Work in Progress

A Very Maryland Christmas

December 09, 2007|By Chris Kaltenbach | Chris Kaltenbach,Sun reporter

Continuous Christmas music. Celebrities recalling their favorite holiday moments. Reports from the heartland of America, filled with snow and mistletoe and loads of good cheer. All are fine and good ways to commemorate Christmas, but what do they have to do with celebrating the season here in Maryland?

That's what WBAL-AM's John Patti remembers thinking about two years ago, as his radio station was about to broadcast the same hourslong Christmas Day program available to stations across the country.

"Every year, 'BAL would have these syndicated Christmas programs," says Patti, 52, a Baltimore County native who has been with the station since 1984. "The Magic Of Christmas, Christmas in America, something like that. And each year when I would hear that, I would say to myself, `I can do that on a local flavor and make it all about Maryland, all about Baltimore and the surrounding areas.'"

Station Vice President and Manager Jeff Beauchamp liked the idea. Thus was born Christmas in Maryland, an independently produced 12-hour mix of music, reporting and radio theater. Patti and his partner, Joe Evelius, premiered it on WBAL and a handful of other Free State radio stations last year. This year's version, already playing on some stations and set to debut on WBAL at noon on Christmas Eve, includes an additional two hours of material, covering Maryland pretty much from tip to tip, from Cumberland in the west to Ocean City in the east. Much of the program was put together during the decidedly un-Christmas-like spring and summer, which is where the radio theater part came in.

For a list of radio stations playing Christmas In Maryland, check out

CHRISTMAS IN JULY ... OR EVEN LATER --One of our [segments] is a sleigh ride from Cumberland to Frostburg. We do that in radio by creating theater of the mind, using natural sound. We came upon a person who owned a sleigh company out in Western Maryland, and he gives sleigh rides. So we went on a sleigh ride in August. We talked to some people ... who were on his sleigh, which was at that point being pulled by horses, and on wheels, and we created it in the studio, using sleigh bells, wind sounds, the sound of a snow shovel.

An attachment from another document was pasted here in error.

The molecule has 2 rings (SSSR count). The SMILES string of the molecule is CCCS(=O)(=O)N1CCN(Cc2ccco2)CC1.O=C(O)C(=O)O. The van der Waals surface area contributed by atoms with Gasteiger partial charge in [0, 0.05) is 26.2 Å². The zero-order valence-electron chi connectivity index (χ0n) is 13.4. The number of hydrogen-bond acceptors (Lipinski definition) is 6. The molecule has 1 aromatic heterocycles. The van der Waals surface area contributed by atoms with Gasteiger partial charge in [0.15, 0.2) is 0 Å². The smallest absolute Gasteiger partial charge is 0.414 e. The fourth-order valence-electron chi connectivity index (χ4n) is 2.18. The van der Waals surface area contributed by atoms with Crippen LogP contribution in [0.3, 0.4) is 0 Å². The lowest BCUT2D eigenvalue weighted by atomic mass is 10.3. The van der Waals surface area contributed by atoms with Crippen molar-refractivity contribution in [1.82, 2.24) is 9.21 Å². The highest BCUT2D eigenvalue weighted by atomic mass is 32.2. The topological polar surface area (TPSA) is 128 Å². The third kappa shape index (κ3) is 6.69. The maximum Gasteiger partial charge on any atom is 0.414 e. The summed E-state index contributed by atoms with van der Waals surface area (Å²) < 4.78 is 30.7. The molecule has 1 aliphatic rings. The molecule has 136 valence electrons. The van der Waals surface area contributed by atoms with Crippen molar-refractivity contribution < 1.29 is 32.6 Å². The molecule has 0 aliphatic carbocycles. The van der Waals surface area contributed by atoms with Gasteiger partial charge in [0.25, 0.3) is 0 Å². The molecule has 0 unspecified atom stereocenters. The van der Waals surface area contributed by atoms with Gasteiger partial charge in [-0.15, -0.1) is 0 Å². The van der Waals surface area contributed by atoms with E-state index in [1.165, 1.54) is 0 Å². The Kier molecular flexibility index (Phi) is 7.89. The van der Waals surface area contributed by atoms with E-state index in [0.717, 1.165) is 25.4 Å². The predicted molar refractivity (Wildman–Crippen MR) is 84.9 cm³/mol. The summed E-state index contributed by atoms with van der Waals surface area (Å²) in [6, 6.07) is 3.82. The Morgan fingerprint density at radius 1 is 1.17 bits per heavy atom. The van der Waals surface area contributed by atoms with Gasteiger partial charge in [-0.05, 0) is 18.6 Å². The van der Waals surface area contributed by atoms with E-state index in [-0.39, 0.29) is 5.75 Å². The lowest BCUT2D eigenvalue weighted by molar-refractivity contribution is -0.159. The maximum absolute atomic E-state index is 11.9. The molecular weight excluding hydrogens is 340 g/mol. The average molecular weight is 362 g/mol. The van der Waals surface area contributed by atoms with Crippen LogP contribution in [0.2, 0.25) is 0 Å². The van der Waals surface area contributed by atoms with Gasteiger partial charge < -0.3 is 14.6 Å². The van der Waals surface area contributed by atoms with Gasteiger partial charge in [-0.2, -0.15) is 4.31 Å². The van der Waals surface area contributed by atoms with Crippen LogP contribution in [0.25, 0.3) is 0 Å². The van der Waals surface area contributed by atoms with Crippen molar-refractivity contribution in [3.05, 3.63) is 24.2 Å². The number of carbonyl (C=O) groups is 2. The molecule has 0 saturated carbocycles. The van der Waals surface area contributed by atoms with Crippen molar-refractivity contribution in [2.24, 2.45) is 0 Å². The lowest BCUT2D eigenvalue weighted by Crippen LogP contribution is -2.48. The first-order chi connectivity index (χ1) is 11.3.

OK, BUT MAKE IT BIGGER --We decided that we could do six hours. I went to Jeff Beauchamp, and I said, `How about if I create a six-hour program, all about Christmas in Maryland?' He said, `I think it's a wonderful idea. Why don't you make it 12 hours?' I said, `Well, OK, I guess that's a ringing endorsement.'

SAY WHAT? --Sometimes it was tough, initially, particularly when you go up to people on the street and say, `Excuse me, I'm putting a Christmas program together.' And right away, you get a strange look, when it's 95 degrees out. But once you start talking to them, they warm up, if you will, to the idea.

CHRISTMAS CAL --I had a one-on-one interview with Cal Ripken Jr., a few weeks after the Hall of Fame ceremonies, and he talked about how his father would put up a train set in the basement. He called his father `a jolly little elf,' because of his small stature. Many people looked at his father as a drill sergeant, but people didn't know the jolly-little-elf side of Cal Ripken, and it came out at Christmastime.

WHAT IF YOU INTERVIEWED YOURSELF, JOHN? --Probably my favorite Christmas was in 1962. I was 7 years old, and my dad had fallen off the ladder putting up the Christmas lights. He had to be taken to the hospital, he had broken his leg. When he came back, it became my favorite Christmas because everyone came to visit us that year, we didn't have to go visit anyone. It seemed like every day was Christmas after he came home.

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